96 is a breather as it flows without a ripple, soothing and unmarred by violence or vulgarity. NO CONFLICT IN THE PICTURE, NO AGITATION OF THE MIND. Over estimation has cost those like Kamal Hasan dearer as we see already with his junk called ‘Vishwaroopam’ series. Sometimes, the pros bite the dust and it takes fresh talent to take the lead. A very neat and easy and uncomplicated script is a huge plus for 96. Trisha is elegant as ever as Janu and Vijay Sethupathi is ‘yadhaartham’ personified. Together they strike an odd but interesting pair. As the drama is day-to-day life of the current Whatsapp generation, it is naturally a runaway hit in both urban and rural centers.
96 reminds me of our school batch 86 (84-86 board batch, 84 – 10th standard and 86 12th standard boards). Only, our school was all-girls school! Reunions are happening ever since Facebook got us connected to our long lost friends. Intelligent of the director to cash in on a contemporary phenomenon.
The subject treated with a delicate direction, kudos! Male virgin at 37 is not strange in Indian/Hindu society. Coming in the heels of Sabarimala, as someone caught between the two worlds of modernity and traditions, I do not know how to react to this in present times. Is it naive of the hero Ram played by Vijay Sethupathi or is this characteristic is what defines the society we live in. Surprisingly, the same India is now hitting headlines in global media for rapes. My nation is a land of contradictions. To come to grips with our inherent nature is our greatest challenge.
Watching 96 was like reading a Mills & Boon paperback to me – used to finish one book per day in back bench in school days. Addicted to TDH – the tall, dark, handsome heroes of M & B women authors! 96 though sees a reversal of roles. Janu (Trisha) is the leading lady – who takes the charge!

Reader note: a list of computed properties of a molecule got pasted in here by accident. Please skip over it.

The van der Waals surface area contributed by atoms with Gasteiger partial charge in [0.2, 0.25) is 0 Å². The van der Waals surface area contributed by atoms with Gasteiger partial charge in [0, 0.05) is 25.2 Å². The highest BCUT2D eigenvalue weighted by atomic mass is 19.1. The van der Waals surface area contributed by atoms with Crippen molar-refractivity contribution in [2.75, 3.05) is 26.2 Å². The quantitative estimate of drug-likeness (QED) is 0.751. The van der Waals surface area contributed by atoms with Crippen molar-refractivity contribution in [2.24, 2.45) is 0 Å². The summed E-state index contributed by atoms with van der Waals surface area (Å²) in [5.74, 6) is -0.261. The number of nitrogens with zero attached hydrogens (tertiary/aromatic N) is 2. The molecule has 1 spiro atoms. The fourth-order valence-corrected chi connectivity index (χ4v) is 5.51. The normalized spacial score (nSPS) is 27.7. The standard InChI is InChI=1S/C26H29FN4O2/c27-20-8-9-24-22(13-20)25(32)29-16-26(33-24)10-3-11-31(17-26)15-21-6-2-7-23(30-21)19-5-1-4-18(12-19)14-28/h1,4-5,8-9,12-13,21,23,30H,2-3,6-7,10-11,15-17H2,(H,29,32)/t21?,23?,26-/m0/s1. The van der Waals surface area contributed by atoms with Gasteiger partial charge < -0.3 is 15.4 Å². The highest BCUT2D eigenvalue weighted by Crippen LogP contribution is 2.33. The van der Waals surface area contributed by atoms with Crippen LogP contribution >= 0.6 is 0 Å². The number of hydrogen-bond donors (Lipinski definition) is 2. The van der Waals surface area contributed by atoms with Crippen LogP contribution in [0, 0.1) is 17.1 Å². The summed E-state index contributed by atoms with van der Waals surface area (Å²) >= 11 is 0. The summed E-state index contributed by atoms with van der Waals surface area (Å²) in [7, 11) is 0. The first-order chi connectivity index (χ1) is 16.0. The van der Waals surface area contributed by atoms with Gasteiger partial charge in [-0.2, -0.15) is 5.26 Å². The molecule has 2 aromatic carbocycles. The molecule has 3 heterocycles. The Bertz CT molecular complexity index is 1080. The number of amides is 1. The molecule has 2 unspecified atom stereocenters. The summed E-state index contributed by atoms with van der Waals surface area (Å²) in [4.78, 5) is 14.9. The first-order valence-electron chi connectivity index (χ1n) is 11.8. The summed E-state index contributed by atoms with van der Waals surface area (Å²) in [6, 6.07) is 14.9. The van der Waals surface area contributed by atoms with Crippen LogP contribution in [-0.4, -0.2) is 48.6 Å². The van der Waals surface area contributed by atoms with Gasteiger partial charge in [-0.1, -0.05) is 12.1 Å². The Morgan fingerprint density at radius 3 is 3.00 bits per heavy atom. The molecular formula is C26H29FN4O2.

Rerecording by Ilayaraja, a musical treat to ears. Unobtrusive (demanded by script of course) unlike today’s loud and brash BGM these days typical with AR Rahman’s.
The review will be incomplete without a mention on budget: only 1 set of clothes for Trisha mostly (total 3), a plain kurta-dupatta suit. Four local locations in all: a hotel in Chennai (Accord), a flat in uptown apartment block in the city, a resort in ECR (East coast road), some traffic scenes/airport/underground Chennai metro rail. Other than that, some shots are filmed in Tanjore streets and a local temple with a distant view of the millennia old Brahadeshwara. Most Tanjore picturization is within the four walls of a matric school. Trying to figure out the budget cost ever since, especially against the super-duper big time bombers like Vishwaroopam! No glamour content, no comedian track, no melodrama, no fist fight or use of abusive language or double meaning dialogue. Touches a chord without making you emotional. Simply beautiful and as I said, ‘yadhaartham.’ Reminds one of ‘Dil ek mandir’ from 1950-60s, made within four hospital walls which was later remade in Tamil as ‘Nenjil or aalayam.’
The after-taste of cinema must be the ‘feel good’ factor. Felt good going to sleep on 96. Fell headlong into a deep and dreamless slumber late last evening, with a smile on my lips even if the film ended on a heavy note. The characters have my respect!